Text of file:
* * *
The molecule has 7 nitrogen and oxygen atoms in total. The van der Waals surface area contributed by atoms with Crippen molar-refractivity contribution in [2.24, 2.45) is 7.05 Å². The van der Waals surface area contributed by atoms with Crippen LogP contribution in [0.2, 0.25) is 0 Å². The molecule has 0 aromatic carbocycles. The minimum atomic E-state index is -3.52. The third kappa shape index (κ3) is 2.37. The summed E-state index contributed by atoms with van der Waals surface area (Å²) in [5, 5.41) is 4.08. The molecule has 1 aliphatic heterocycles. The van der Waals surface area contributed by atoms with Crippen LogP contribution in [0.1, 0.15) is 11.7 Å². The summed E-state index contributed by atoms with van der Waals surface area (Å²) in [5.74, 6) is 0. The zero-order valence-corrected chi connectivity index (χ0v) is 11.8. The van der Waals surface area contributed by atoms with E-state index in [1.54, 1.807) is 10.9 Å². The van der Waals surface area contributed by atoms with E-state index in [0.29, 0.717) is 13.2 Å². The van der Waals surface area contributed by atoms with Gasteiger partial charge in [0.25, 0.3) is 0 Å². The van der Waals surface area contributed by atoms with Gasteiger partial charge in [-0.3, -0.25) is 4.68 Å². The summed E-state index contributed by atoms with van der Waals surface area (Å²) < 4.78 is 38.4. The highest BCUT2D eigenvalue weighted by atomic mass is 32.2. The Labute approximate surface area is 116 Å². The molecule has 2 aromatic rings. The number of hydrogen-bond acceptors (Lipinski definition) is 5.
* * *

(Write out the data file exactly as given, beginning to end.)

The molecule has 7 nitrogen and oxygen atoms in total. The van der Waals surface area contributed by atoms with Crippen molar-refractivity contribution in [2.24, 2.45) is 7.05 Å². The van der Waals surface area contributed by atoms with Crippen LogP contribution in [0.2, 0.25) is 0 Å². The molecule has 0 aromatic carbocycles. The minimum atomic E-state index is -3.52. The third kappa shape index (κ3) is 2.37. The summed E-state index contributed by atoms with van der Waals surface area (Å²) in [5, 5.41) is 4.08. The molecule has 1 aliphatic heterocycles. The van der Waals surface area contributed by atoms with Crippen LogP contribution in [0.1, 0.15) is 11.7 Å². The summed E-state index contributed by atoms with van der Waals surface area (Å²) in [5.74, 6) is 0. The zero-order valence-corrected chi connectivity index (χ0v) is 11.8. The van der Waals surface area contributed by atoms with E-state index in [1.54, 1.807) is 10.9 Å². The van der Waals surface area contributed by atoms with E-state index in [0.29, 0.717) is 13.2 Å². The van der Waals surface area contributed by atoms with Gasteiger partial charge in [0.25, 0.3) is 0 Å². The van der Waals surface area contributed by atoms with Gasteiger partial charge in [-0.3, -0.25) is 4.68 Å². The summed E-state index contributed by atoms with van der Waals surface area (Å²) < 4.78 is 38.4. The highest BCUT2D eigenvalue weighted by atomic mass is 32.2. The Labute approximate surface area is 116 Å². The molecule has 2 aromatic rings. The number of hydrogen-bond acceptors (Lipinski definition) is 5.